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3 February 2013 Edition

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Marking the Lockout in 1913, fighting austerity in 2013

• Jim Larkin would like to see ordinary people standing up for their rights

The best way to commemorate is not just to remember sacrifices, David Cullinane says. “That’s part of it but we also need to look forward and build upon the sacrifices of the past.

THE 100th anniversary of the 1913 Lockout will be the focus of a conference hosted by Sinn Féin in Dublin’s trade union headquarters at Liberty Hall on Saturday 2 March on ways to combat austerity and attacks on workers’ rights.

Conference organiser and Sinn Féin Workers’ Rights spokesperson in the Seanad, Senator David Cullinane, says that apart from marking “a seminal event in Irealnd’s history” and looking at the issues that provoked the Lockout and the courageous stand against exploitation by employers, the Liberty Hall event will be an opportunity to look at the current economic crisis and how workers are faring one hundred years after the Lockout.

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“While we have lots of people unemployed, we have many who are in low-paid or part-time employment and in many areas workers’ rights are still not being vindicated. And we’ve seen that where workers have not been given their proper entitlements and had to fight the company, and sometimes the state, tooth and nail to get their rights and what is owed to them, whether it’s Lagan Brick, Vita Cortex, La Senza, TalkTalk, Waterford Crystal and, more recently, HMV.”

Workers’ conditions have obviously moved on since 1913 but these have been hard fought for and have not been the gift of any state, any government, political party or employer, the Sinn Féin senator says. “They have come through struggle, hard graft and tough negotiations from ordinary working people and their representatives.”

The best way to commemorate is not just to remember sacrifices, David Cullinane says. “That’s part of it but we also need to look forward and build upon the sacrifices of the past.

“If Jim Larkin were alive today, I’m fairly sure he would like ourselves in Sinn Féin and ordinary citzens to be standing up for their rights, to be looking at how we could strengthen workers’ rights and build a republic worthy of the name and encapsulating the ideals and the vision that fuelled the spirit of 1913.”

The conference will look at trade unions today and their role in society: the relevance of the trade union movement in 21st century Ireland.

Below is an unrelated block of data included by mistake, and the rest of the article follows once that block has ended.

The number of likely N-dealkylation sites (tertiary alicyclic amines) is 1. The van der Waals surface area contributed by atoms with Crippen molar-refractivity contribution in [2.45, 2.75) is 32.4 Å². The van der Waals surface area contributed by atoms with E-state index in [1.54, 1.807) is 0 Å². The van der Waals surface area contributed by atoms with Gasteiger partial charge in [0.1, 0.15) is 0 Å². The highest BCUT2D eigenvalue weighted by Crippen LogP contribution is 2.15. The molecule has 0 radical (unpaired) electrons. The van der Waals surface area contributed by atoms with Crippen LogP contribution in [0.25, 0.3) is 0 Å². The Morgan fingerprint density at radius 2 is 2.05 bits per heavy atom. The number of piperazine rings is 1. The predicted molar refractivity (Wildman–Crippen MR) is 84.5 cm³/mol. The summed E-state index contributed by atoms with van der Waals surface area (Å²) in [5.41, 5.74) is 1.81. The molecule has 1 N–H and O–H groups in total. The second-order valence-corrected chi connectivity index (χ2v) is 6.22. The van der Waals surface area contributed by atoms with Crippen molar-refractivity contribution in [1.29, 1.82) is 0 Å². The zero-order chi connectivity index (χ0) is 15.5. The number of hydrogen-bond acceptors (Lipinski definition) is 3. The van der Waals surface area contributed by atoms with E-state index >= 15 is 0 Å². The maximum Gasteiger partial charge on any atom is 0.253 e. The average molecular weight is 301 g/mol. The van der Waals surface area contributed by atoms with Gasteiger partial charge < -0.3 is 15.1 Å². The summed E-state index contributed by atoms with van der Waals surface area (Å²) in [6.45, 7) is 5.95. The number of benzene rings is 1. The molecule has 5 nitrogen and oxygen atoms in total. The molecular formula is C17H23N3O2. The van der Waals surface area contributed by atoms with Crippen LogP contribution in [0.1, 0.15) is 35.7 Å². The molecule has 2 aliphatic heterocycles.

“Is it a movement working as a collective, or its parts working mainly to service their members,” David says.

“We do need to have that conversation around the relevance of trade unions beyond merely about representing their members and I think that brings us back to the vision of Larkin and Connolly and people who were active in workers’ rights struggles in their time.

“You cannot have profound social and economic change in any state without the mobilisation of working people, and trade unions are a major player in that and change cannot come about unless trade unions are part of that struggle and fighting for it as part of what they do.”

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The conference, he hopes, will be an opportunity for people to have a constructive discussion with public sector and private sector trade union leaders to try and improve relationships and how we can best get all the social justice campaign groups to work with organised labour to build a coherent opposition.

The Sinn Féin senator is eager to also use the conference to show the positive alternatives to austerity “and we are not alone, that we have friends across Europe who also believe that stimulus, investment and job creation has to be part of the economic recovery we want rather than austerity, cutbacks and rowing back on hard-gained workers’ rights”.

Nor should our aim simply be defending what we have left or where we stand now, he says.

“We shouldn’t be precious but looking at how we can build progressive alliances working together to build a better future for all the people we collectively represent. That presents challenges to all us, not least the the trade union leadership. They need to be part of that and leading from the front.”

1913 • National Commemorative Event • 2013

100 years of workers’ struggle in Ireland

Workers’ Rights in Ireland

Time & Date: 11am Saturday 2nd March

Venue: Liberty Hall, Dublin 1

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An Phoblacht
44 Parnell Sq.
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Ireland
 

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